According to a recent study by the National Alliance to End Homelessness, almost 500 people were experiencing homelessness in the Richmond, Chesterfield and Henrico area on any given night in 2019.
Feeding America’s 2018 “Map the Meal Gap” study found – in Richmond alone – 35,400 people were considered food insecure. That’s a whopping 15.8% of the city’s population.
And, keep in mind, all of these statistics were gathered before a global pandemic flipped the world on its head.
It goes without saying that now, more than ever, folks in need could use even more helping hands. This help can come without ribbons and can come without tags. Most organizations simply need time, food or funds: Even a dollar can help.
Below, learn more about a few standout, food-focused nonprofits and how you can volunteer to help those in need as we close out 2020, because no one should be hungry during the holidays.
Focusing on community awareness, education and outreach, Feed the Streets RVA works to bring food to those who need it most. The nonprofit accepts online donations – $10 will feed one person for one day, $200 will feed one family for one week – and needs volunteer help for its big push during the holidays. Upcoming volunteer opportunities include the Dec. 13 Community Feed and the Dec. 20 Angel Tree pickup events.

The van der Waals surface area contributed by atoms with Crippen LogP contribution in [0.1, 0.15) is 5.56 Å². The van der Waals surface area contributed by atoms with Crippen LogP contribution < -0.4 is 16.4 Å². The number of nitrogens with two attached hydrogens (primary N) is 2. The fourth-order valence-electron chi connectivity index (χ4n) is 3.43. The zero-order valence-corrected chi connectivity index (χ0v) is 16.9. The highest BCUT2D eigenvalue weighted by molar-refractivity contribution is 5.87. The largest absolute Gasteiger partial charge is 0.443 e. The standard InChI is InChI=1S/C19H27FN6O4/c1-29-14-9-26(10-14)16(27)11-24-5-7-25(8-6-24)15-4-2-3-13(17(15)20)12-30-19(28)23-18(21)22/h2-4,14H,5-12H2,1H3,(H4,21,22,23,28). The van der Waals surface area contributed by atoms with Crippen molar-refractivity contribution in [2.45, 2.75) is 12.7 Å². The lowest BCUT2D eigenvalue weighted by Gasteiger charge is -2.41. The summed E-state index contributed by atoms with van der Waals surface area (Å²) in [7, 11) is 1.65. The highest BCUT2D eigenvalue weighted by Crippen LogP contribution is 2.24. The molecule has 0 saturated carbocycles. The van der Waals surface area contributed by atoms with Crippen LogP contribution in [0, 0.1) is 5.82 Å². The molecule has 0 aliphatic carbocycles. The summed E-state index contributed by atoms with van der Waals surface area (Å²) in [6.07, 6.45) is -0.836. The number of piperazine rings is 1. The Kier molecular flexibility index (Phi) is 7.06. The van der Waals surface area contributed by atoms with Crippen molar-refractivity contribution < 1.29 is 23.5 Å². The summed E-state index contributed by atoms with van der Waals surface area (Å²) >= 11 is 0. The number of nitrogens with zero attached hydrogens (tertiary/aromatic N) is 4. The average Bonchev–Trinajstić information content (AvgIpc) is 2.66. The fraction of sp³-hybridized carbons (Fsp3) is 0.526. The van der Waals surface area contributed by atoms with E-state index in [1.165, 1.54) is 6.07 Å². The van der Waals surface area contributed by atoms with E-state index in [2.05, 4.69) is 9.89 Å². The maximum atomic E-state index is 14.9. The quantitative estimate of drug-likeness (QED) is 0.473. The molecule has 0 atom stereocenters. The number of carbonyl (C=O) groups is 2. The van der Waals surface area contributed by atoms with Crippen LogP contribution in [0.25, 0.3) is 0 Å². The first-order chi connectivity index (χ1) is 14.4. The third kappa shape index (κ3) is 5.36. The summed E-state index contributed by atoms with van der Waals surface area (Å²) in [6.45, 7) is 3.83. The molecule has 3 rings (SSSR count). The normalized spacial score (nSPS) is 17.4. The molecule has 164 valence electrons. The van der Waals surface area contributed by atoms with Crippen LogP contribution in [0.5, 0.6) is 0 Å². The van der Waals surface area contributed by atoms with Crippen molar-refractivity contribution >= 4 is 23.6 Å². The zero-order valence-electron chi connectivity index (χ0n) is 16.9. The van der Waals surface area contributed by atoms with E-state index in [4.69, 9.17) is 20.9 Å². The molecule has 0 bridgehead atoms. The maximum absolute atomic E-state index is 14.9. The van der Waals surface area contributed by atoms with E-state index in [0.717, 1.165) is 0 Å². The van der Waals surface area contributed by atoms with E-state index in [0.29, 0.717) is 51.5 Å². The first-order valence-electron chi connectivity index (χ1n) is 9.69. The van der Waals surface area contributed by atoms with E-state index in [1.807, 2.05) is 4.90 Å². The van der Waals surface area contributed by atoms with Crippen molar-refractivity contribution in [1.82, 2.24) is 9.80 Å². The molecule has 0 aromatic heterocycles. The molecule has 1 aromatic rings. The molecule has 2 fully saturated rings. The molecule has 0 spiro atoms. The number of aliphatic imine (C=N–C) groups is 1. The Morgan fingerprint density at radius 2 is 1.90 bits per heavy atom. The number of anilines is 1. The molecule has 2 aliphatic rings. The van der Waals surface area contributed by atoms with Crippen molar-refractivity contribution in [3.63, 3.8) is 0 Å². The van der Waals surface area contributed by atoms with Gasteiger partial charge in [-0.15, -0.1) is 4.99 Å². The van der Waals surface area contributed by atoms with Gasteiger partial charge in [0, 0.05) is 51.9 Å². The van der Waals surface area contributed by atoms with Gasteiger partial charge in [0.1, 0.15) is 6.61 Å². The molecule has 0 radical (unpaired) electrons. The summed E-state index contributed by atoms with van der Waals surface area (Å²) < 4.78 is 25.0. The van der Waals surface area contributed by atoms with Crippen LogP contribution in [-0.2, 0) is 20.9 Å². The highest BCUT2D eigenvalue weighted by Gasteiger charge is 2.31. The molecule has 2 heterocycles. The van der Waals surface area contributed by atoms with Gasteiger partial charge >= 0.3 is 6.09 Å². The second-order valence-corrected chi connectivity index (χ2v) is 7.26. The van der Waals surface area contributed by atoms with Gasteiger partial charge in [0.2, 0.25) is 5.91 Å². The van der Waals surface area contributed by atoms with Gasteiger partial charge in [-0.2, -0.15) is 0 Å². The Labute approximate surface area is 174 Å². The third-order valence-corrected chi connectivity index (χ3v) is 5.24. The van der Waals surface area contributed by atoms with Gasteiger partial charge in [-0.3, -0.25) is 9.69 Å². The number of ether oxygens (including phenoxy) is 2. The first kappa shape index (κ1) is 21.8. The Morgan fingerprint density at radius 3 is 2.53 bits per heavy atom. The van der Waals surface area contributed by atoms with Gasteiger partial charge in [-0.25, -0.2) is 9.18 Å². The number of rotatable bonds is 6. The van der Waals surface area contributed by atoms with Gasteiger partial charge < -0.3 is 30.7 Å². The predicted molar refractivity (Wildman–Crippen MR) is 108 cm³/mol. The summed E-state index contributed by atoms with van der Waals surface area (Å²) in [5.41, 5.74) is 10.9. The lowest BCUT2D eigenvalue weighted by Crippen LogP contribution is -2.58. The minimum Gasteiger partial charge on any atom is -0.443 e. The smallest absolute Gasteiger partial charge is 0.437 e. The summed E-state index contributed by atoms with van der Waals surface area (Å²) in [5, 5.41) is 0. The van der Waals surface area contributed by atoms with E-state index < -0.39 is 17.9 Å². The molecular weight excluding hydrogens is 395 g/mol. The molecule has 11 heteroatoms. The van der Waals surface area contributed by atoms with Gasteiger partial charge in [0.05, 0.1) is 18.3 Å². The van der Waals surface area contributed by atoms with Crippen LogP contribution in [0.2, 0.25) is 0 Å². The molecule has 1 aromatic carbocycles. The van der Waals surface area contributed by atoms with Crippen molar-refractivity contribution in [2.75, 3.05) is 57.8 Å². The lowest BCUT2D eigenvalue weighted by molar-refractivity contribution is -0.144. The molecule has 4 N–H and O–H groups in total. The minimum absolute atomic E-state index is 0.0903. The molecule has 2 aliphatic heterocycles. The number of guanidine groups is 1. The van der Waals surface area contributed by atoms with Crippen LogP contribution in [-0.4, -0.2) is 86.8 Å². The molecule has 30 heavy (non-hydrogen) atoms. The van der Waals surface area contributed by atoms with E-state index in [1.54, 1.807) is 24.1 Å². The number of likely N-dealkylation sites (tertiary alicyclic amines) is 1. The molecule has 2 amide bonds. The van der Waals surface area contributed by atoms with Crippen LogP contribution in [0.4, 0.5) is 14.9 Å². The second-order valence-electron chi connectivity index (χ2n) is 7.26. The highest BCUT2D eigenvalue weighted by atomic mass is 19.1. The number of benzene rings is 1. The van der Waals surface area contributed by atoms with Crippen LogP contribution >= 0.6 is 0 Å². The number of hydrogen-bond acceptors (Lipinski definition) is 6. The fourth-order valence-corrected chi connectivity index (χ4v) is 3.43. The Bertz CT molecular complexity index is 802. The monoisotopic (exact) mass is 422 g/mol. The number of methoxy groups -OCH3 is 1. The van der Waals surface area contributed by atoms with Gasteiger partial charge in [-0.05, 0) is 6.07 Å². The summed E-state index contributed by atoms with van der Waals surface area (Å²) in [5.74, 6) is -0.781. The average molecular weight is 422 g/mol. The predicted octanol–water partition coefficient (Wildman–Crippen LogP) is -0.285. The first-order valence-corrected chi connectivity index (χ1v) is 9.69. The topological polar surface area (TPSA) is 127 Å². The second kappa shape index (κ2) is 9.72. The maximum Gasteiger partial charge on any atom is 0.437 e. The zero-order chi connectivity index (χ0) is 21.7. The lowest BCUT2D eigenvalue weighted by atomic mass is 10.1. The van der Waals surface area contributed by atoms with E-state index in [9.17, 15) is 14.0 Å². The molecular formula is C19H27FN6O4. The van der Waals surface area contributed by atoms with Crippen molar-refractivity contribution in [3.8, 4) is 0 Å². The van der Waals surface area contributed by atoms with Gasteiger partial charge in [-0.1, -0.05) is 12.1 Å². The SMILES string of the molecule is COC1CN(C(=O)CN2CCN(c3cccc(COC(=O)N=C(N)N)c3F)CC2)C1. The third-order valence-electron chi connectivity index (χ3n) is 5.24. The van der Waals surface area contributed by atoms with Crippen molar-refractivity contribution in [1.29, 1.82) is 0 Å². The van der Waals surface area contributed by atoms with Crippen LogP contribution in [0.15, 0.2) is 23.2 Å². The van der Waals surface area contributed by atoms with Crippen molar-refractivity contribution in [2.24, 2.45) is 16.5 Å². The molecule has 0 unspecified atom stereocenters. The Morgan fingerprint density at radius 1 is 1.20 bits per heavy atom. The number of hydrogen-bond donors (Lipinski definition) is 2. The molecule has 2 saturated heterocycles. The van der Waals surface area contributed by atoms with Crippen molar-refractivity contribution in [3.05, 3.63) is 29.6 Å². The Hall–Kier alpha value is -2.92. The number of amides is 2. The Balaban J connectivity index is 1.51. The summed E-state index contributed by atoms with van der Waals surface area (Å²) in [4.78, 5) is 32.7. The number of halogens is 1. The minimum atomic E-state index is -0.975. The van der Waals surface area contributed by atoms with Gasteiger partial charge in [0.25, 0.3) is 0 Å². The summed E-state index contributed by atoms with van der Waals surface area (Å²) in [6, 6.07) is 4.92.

Join prolific local food justice activist and advocate Duron Chavis every Thursday from noon-3 p.m. through Dec. 17 as he and volunteers work to build resiliency gardens. Volunteers do not need special skills or green thumbs — you’ll help with mulching, planting cover crops and composting. The gardens you help build grow food that then nourishes those in communities who have long been disconnected from fresh, healthy produce. Online donations are also accepted if you cannot donate your time.
A member of Feeding America and Meals on Wheels America, Feed More has been fighting hunger in Central Virginia for decades. The expansive nonprofit services in 34 counties and cities. You can help Feed More, well, feed more, by donating funds online, holding your own canned food drive, joining its hunger relief club, or volunteering your time as an administrative assistant, driver, packer or prepper. Now through the end of the month simply order a bowl of soup from McAlister’s Deli and 10 cents from every sale goes to Feed More’s Meals on Wheels program. And, through Dec. 1, you can donate an item to Feed More’s wish list for its Meals on Wheels clients – it’s filling 1,000 gift bags with both essentials and “things they’ll love.”
Since 2008, Shalom Farms has used sustainable growing practices to produce food for thousands of Richmonders. The 12-acre farm, which doubles as a learning lab, grew over a half-million servings of produce in 2019 alone. Shalom Farms works with community partners and programs to get healthy food back into the hands of those who need it most, distributing through the Healthy Corner Store Initiative, Grown to Go Mobile Market and Nutrition Distribution Network. While it has limited volunteering during the pandemic, you can still help the farm by donating funds online.